Over the last six decades, Richard Tuttle has become one of the most representative American artists of the postwar period, occupying interstitial positions between several genres, including painting, sculpture, drawing, and poetry. He consistently opens new possibilities for a variety of mediums and materials, demonstrating how traditional categories of artmaking can function as starting points for unhindered, open investigations into the functioning of perception and language. His early encounters with artists and artworks associated with pop and minimalism laid the groundwork for a project precipitated on reinvention and change. As Tuttle developed a syntax remarkable for the frankness of its physicality and the poetry of its juxtapositions, he created a space in which a decidedly avant-garde strain of contemporary art could take on the organic sophistication and subtlety of the natural world. At the same time, he began to produce a number of iconic typologies—including stretched and pinned canvases, painted reliefs, and works on paper—in which divisions between object, image, making, abstraction, and observation fell away, leaving in their wake a mode of translating the multiplicity and complexity of life into discrete, often elegant constructions notable for their precision, radical informality, and immediately tangible intimacy.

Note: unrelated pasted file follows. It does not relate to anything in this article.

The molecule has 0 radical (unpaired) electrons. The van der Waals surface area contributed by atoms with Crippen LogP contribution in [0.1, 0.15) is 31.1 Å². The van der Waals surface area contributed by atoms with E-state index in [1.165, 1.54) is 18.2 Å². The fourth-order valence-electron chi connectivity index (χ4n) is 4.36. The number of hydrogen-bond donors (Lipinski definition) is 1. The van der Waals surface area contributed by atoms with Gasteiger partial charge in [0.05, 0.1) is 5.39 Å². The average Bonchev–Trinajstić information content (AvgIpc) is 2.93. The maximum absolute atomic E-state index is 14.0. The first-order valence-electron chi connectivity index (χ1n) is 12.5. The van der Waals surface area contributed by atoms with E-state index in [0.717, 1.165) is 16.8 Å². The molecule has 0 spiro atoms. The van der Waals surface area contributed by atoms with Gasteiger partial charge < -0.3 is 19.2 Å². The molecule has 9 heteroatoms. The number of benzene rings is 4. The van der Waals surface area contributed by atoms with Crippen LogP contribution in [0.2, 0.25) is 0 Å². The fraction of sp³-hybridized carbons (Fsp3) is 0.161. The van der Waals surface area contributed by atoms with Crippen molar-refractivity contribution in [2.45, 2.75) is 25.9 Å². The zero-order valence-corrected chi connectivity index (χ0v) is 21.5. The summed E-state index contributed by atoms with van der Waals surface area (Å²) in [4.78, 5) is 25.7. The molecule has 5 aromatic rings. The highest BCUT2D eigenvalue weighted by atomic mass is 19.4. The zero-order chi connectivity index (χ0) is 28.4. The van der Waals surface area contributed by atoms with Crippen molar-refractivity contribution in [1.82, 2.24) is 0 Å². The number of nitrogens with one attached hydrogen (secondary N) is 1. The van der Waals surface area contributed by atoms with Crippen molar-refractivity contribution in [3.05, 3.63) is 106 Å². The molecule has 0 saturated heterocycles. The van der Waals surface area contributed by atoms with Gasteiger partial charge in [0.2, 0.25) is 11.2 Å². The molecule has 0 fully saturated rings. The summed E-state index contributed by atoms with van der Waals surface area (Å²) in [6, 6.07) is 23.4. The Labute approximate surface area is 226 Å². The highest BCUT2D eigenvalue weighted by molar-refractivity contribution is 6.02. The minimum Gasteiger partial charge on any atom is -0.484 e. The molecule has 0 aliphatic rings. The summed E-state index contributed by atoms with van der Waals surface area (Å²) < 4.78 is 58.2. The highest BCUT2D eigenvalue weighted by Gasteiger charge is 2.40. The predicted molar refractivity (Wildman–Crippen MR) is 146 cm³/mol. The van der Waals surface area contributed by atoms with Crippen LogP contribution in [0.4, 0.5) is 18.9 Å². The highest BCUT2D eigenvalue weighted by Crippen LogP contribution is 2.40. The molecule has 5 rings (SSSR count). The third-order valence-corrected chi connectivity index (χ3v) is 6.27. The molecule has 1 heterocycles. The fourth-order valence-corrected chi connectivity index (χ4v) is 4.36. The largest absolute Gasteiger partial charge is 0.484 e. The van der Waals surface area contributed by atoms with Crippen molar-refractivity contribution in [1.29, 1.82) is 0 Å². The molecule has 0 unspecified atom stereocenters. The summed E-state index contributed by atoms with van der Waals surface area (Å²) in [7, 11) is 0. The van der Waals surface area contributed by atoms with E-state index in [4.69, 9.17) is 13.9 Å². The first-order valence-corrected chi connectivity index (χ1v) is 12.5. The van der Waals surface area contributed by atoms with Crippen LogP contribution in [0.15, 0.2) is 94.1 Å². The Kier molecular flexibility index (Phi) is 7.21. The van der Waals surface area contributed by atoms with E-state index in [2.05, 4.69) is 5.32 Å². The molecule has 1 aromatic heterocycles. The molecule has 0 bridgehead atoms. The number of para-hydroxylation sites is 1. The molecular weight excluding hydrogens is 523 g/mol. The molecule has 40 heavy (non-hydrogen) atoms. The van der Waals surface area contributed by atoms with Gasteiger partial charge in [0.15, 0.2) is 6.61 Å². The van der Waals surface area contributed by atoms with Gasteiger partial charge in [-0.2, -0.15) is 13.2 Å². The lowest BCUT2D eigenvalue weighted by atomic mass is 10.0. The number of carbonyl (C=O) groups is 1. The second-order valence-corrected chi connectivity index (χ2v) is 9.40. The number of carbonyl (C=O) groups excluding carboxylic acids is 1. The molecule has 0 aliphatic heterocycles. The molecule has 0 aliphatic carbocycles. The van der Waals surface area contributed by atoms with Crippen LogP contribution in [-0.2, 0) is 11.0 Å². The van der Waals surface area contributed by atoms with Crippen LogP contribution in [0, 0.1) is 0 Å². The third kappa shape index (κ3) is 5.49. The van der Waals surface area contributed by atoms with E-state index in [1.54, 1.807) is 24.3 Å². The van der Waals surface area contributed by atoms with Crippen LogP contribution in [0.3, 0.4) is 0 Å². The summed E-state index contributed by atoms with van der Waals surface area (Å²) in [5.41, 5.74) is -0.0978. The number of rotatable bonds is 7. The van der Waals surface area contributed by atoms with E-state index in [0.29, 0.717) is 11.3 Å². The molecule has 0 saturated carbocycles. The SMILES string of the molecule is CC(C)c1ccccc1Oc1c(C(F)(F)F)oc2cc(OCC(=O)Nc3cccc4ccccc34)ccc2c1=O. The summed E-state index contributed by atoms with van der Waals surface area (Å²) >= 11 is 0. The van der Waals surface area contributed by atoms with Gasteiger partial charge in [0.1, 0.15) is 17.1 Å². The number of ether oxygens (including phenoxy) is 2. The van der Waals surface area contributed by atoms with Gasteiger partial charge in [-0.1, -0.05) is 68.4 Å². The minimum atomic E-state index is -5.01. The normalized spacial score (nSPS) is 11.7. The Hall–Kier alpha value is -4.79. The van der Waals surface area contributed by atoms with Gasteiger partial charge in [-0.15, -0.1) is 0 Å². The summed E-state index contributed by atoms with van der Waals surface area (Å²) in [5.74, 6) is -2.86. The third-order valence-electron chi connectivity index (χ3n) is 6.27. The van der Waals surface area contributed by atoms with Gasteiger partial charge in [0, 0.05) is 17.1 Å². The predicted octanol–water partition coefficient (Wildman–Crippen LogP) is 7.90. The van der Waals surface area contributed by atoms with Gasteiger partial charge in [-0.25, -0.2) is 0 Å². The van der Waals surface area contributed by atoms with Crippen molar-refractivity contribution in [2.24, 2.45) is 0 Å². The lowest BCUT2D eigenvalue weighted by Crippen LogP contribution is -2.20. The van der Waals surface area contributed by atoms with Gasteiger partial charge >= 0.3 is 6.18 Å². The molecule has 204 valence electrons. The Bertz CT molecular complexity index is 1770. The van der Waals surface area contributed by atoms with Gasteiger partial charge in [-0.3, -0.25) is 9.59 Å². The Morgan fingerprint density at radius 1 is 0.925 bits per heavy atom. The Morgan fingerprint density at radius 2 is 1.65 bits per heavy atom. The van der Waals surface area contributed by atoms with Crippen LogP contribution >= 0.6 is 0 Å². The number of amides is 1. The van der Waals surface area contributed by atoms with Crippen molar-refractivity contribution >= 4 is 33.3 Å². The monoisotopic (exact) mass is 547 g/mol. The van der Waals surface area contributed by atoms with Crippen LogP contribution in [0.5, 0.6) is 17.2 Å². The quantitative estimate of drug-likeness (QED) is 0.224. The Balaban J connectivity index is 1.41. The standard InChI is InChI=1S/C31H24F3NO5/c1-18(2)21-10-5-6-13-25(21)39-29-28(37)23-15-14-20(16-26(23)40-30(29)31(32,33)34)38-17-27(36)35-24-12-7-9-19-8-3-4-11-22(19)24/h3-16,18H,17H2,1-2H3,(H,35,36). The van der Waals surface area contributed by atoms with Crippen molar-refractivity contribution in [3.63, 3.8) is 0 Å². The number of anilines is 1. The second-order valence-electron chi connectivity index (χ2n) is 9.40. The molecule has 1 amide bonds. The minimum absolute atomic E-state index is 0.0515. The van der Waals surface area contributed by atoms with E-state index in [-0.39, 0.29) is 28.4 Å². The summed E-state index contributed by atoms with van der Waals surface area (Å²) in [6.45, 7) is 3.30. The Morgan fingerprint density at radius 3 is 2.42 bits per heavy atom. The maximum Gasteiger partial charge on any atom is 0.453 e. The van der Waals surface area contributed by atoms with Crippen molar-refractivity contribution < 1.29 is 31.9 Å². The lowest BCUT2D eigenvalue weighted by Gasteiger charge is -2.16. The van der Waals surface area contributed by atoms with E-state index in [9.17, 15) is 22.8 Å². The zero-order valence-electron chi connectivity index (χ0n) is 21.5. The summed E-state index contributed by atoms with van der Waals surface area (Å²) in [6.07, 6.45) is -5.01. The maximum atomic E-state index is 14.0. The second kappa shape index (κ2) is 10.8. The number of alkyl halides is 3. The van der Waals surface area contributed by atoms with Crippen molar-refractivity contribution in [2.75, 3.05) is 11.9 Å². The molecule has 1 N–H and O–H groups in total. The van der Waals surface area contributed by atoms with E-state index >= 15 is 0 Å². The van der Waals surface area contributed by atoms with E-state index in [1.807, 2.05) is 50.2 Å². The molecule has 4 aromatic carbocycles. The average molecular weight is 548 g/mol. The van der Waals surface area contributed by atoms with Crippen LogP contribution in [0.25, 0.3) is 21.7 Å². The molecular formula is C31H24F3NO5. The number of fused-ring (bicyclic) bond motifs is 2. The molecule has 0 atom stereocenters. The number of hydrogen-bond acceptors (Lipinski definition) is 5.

Since the 1970s, Richard Tuttle (b. 1941, Rahway, New Jersey) has been the subject of numerous solo exhibitions at museums throughout the world, including most recently M Woods Museum, Beijing (2019); Phillips Collection, Washington, D.C. (2018); Kunstmuseum aan Zee, Ostend, Belgium (2017); Museo de Arte de Lima (2016); Metropolitan Museum of Art (2016); and Whitechapel Gallery and Tate Modern, London (2014). In 2005–2006, a retrospective exhibition organized by the San Francisco Museum of Modern Art traveled to five additional institutions, including the Whitney Museum of American Art, New York and the Museum of Contemporary Art, Los Angeles. His work is included in over sixty public collections, including those of the Los Angeles County Museum of Art; Metropolitan Museum of Art, New York; Museum of Modern Art, New York; Stedelijk Museum, Amsterdam; Dallas Museum of Art; and Museum Boijmans Van Beuningen, Rotterdam. Tuttle lives and works in New York and Abiquiú, New Mexico.
Anne M. Wagner